Antioxidants maintain the colour of freshly cut fruit and vegetables. They include ascorbic acid (E300), which is simply vitamin C, and citric acid (E330), the acid found in lemon juice.
Nitrates and nitrites, either sodium or potassium (E249-E252), prevent the growth of Clostridium botulinum, the highly pathogenic bacterium responsible for botulism. They are used in the preparation of meat such as ham and frankfurters. Similarly, sulphur dioxide and sulphites (E220-E228) inhibit bacterial growth in wines and fermented foodstuffs.
Lecithin (E322), naturally present in egg yolk and soybeans, helps create and stabilise water/oil emulsions, notably in mayonnaise, but also in chocolate, spreads, sauces, ice creams and numerous other products.
Pectin (E440) is a polysaccharide present in large quantities in the cell walls of plant matter, including those of apple pips. Its gelling-properties are frequently put to good use, to give the desired consistency to jam.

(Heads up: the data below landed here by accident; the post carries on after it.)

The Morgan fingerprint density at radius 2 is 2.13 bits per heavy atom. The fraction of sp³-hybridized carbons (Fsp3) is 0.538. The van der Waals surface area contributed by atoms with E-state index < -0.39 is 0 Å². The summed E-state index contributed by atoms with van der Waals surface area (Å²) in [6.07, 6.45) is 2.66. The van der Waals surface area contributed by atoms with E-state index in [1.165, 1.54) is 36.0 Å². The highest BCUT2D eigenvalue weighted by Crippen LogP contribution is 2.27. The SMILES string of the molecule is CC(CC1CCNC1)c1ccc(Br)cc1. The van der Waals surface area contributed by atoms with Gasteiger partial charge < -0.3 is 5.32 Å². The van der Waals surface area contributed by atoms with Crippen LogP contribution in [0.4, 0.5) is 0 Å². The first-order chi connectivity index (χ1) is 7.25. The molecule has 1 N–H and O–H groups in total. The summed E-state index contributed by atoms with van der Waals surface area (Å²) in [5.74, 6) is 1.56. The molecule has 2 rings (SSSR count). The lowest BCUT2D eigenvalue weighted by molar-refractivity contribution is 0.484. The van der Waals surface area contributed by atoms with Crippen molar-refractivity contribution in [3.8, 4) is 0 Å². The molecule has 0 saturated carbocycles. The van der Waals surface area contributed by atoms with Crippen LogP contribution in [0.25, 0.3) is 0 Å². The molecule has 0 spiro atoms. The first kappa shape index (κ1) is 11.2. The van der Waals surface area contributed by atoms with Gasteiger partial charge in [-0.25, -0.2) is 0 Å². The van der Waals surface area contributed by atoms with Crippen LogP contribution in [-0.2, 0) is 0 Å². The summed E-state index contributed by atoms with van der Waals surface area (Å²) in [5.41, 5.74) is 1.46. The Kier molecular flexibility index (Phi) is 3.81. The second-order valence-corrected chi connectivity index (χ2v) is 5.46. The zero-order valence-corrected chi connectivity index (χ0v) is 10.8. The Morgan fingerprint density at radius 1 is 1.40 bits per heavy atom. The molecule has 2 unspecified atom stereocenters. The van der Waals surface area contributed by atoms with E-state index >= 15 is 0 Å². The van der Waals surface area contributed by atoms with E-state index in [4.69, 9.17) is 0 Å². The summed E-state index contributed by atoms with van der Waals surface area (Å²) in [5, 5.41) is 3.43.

The most well-known sweeteners are aspartame (E951), acesulfame potassium (E950) and saccharin (E954), the oldest artificial sweetener, first made in 1879. They are between 200 and 500 times sweeter than sugar (saccharose) with the advantage of containing virtually no calories. Thaumatin (E957), a natural protein extracted from the Thaumatococcus daniellii plant, is the most potent natural sweetener, 2500 times sweeter than sugar. Sorbitol (E420), isomalt (E953) and maltitol (E965) are bulk sweeteners. They contain few calories and are incorporated into food products to add sweetness, while also improving smoothness and volume. Excessive consumption of these three polyols can lead to bloating and diarrhoea.
Sodium glutamate (E621), also called ‘monosodium glutamate’ or MSG, is the most well-known flavour enhancer. Glutamate is a nonessential amino acid comprising proteins and is present in high quantity in free form in Parmesan cheese, dried tomatoes and soy extracts. It gives food its umami taste, one of the five basic tastes. MSG is a controversial additive, and its use and effects have been the subject of numerous studies. National and international regulatory bodies conclude that the results of these studies do not raise objection to the use of glutamate in our food.